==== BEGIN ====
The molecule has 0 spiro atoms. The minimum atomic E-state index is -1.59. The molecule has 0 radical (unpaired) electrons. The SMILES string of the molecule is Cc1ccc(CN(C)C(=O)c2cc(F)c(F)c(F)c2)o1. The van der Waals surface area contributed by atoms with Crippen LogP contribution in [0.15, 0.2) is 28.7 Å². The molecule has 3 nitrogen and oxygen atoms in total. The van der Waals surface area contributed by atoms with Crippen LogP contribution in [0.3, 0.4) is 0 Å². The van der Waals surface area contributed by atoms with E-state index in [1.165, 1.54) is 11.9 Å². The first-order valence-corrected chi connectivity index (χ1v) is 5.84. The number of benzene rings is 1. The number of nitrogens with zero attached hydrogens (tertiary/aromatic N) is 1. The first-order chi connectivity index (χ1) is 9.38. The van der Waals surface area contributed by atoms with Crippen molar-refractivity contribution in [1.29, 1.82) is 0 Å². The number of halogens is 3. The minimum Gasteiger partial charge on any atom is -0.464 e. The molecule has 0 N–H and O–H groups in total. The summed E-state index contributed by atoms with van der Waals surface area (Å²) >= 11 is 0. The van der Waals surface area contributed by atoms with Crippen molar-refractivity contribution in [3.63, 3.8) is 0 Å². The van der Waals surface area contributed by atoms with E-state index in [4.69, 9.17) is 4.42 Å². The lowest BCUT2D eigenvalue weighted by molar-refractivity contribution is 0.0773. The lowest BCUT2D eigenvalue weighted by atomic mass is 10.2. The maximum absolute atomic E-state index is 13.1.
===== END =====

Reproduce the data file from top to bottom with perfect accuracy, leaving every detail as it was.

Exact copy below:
The molecule has 0 spiro atoms. The minimum atomic E-state index is -1.59. The molecule has 0 radical (unpaired) electrons. The SMILES string of the molecule is Cc1ccc(CN(C)C(=O)c2cc(F)c(F)c(F)c2)o1. The van der Waals surface area contributed by atoms with Crippen LogP contribution in [0.15, 0.2) is 28.7 Å². The molecule has 3 nitrogen and oxygen atoms in total. The van der Waals surface area contributed by atoms with Crippen LogP contribution in [0.3, 0.4) is 0 Å². The van der Waals surface area contributed by atoms with E-state index in [1.165, 1.54) is 11.9 Å². The first-order valence-corrected chi connectivity index (χ1v) is 5.84. The number of benzene rings is 1. The number of nitrogens with zero attached hydrogens (tertiary/aromatic N) is 1. The first-order chi connectivity index (χ1) is 9.38. The van der Waals surface area contributed by atoms with Crippen molar-refractivity contribution in [1.29, 1.82) is 0 Å². The number of halogens is 3. The minimum Gasteiger partial charge on any atom is -0.464 e. The molecule has 0 N–H and O–H groups in total. The summed E-state index contributed by atoms with van der Waals surface area (Å²) >= 11 is 0. The van der Waals surface area contributed by atoms with Crippen molar-refractivity contribution in [3.63, 3.8) is 0 Å². The van der Waals surface area contributed by atoms with E-state index in [4.69, 9.17) is 4.42 Å². The lowest BCUT2D eigenvalue weighted by molar-refractivity contribution is 0.0773. The lowest BCUT2D eigenvalue weighted by atomic mass is 10.2. The maximum absolute atomic E-state index is 13.1.